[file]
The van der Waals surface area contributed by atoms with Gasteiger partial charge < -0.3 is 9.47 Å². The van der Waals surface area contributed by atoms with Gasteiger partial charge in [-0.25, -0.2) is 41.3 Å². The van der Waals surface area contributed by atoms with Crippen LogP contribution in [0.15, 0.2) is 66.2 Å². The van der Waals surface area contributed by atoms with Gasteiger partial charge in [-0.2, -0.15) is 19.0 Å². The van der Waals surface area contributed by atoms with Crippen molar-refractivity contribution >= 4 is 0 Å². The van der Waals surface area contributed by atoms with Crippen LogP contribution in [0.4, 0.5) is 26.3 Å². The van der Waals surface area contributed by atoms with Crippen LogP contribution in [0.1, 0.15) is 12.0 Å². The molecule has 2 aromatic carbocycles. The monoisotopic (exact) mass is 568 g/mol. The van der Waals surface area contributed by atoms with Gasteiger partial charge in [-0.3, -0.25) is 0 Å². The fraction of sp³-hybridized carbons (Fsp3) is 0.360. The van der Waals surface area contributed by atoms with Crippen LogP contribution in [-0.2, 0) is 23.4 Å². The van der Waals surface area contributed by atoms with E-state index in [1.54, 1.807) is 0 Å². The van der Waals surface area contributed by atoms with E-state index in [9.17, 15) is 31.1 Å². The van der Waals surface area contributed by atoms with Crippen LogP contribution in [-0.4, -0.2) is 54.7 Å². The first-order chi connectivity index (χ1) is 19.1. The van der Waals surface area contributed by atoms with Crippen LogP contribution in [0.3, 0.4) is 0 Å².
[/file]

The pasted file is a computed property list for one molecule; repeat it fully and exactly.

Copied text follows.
The van der Waals surface area contributed by atoms with Gasteiger partial charge < -0.3 is 9.47 Å². The van der Waals surface area contributed by atoms with Gasteiger partial charge in [-0.25, -0.2) is 41.3 Å². The van der Waals surface area contributed by atoms with Crippen LogP contribution in [0.15, 0.2) is 66.2 Å². The van der Waals surface area contributed by atoms with Gasteiger partial charge in [-0.2, -0.15) is 19.0 Å². The van der Waals surface area contributed by atoms with Crippen molar-refractivity contribution >= 4 is 0 Å². The van der Waals surface area contributed by atoms with Crippen LogP contribution in [0.4, 0.5) is 26.3 Å². The van der Waals surface area contributed by atoms with Crippen LogP contribution in [0.1, 0.15) is 12.0 Å². The molecule has 2 aromatic carbocycles. The monoisotopic (exact) mass is 568 g/mol. The van der Waals surface area contributed by atoms with Gasteiger partial charge in [-0.3, -0.25) is 0 Å². The fraction of sp³-hybridized carbons (Fsp3) is 0.360. The van der Waals surface area contributed by atoms with Crippen LogP contribution in [-0.2, 0) is 23.4 Å². The van der Waals surface area contributed by atoms with E-state index in [1.54, 1.807) is 0 Å². The van der Waals surface area contributed by atoms with E-state index in [9.17, 15) is 31.1 Å². The van der Waals surface area contributed by atoms with Crippen LogP contribution in [-0.4, -0.2) is 54.7 Å². The first-order chi connectivity index (χ1) is 19.1. The van der Waals surface area contributed by atoms with Crippen LogP contribution in [0.3, 0.4) is 0 Å².